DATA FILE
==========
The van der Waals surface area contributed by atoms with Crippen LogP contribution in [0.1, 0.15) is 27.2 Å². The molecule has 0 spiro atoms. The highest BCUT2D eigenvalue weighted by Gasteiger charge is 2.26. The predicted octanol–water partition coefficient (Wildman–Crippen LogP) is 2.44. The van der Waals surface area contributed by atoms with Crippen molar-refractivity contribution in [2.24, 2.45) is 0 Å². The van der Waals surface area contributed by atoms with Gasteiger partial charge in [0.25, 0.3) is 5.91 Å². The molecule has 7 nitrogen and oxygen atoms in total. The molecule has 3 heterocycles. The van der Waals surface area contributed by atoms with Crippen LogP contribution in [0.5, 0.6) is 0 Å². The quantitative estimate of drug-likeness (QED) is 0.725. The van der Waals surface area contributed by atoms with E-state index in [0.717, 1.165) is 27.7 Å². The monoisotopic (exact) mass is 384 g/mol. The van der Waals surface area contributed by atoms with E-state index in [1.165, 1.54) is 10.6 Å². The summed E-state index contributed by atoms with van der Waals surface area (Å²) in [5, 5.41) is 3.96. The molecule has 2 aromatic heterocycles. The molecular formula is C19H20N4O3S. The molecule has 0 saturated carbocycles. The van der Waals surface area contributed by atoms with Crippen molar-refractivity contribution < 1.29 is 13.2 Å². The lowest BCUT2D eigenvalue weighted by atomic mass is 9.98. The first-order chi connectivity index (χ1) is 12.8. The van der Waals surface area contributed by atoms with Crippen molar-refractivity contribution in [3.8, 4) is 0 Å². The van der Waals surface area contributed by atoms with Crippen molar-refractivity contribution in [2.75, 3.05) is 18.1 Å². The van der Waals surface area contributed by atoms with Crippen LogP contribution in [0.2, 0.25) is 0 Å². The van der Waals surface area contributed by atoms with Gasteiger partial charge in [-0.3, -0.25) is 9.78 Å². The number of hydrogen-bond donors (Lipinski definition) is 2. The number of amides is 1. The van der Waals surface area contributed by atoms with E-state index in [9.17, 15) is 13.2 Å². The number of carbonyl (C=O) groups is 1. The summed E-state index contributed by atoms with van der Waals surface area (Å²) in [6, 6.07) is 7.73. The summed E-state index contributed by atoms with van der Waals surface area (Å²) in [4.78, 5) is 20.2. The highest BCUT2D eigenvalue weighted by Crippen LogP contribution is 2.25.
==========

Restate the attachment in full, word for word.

The van der Waals surface area contributed by atoms with Crippen LogP contribution in [0.1, 0.15) is 27.2 Å². The molecule has 0 spiro atoms. The highest BCUT2D eigenvalue weighted by Gasteiger charge is 2.26. The predicted octanol–water partition coefficient (Wildman–Crippen LogP) is 2.44. The van der Waals surface area contributed by atoms with Crippen molar-refractivity contribution in [2.24, 2.45) is 0 Å². The van der Waals surface area contributed by atoms with Gasteiger partial charge in [0.25, 0.3) is 5.91 Å². The molecule has 7 nitrogen and oxygen atoms in total. The molecule has 3 heterocycles. The van der Waals surface area contributed by atoms with Crippen LogP contribution in [0.5, 0.6) is 0 Å². The quantitative estimate of drug-likeness (QED) is 0.725. The van der Waals surface area contributed by atoms with E-state index in [0.717, 1.165) is 27.7 Å². The monoisotopic (exact) mass is 384 g/mol. The van der Waals surface area contributed by atoms with E-state index in [1.165, 1.54) is 10.6 Å². The summed E-state index contributed by atoms with van der Waals surface area (Å²) in [5, 5.41) is 3.96. The molecule has 2 aromatic heterocycles. The molecular formula is C19H20N4O3S. The molecule has 0 saturated carbocycles. The van der Waals surface area contributed by atoms with Crippen molar-refractivity contribution < 1.29 is 13.2 Å². The lowest BCUT2D eigenvalue weighted by atomic mass is 9.98. The first-order chi connectivity index (χ1) is 12.8. The van der Waals surface area contributed by atoms with Crippen molar-refractivity contribution in [3.8, 4) is 0 Å². The van der Waals surface area contributed by atoms with Crippen molar-refractivity contribution in [2.75, 3.05) is 18.1 Å². The van der Waals surface area contributed by atoms with Crippen LogP contribution in [0.2, 0.25) is 0 Å². The van der Waals surface area contributed by atoms with Gasteiger partial charge in [-0.3, -0.25) is 9.78 Å². The number of hydrogen-bond donors (Lipinski definition) is 2. The number of amides is 1. The van der Waals surface area contributed by atoms with E-state index in [9.17, 15) is 13.2 Å². The number of carbonyl (C=O) groups is 1. The summed E-state index contributed by atoms with van der Waals surface area (Å²) in [6, 6.07) is 7.73. The summed E-state index contributed by atoms with van der Waals surface area (Å²) in [4.78, 5) is 20.2. The highest BCUT2D eigenvalue weighted by Crippen LogP contribution is 2.25.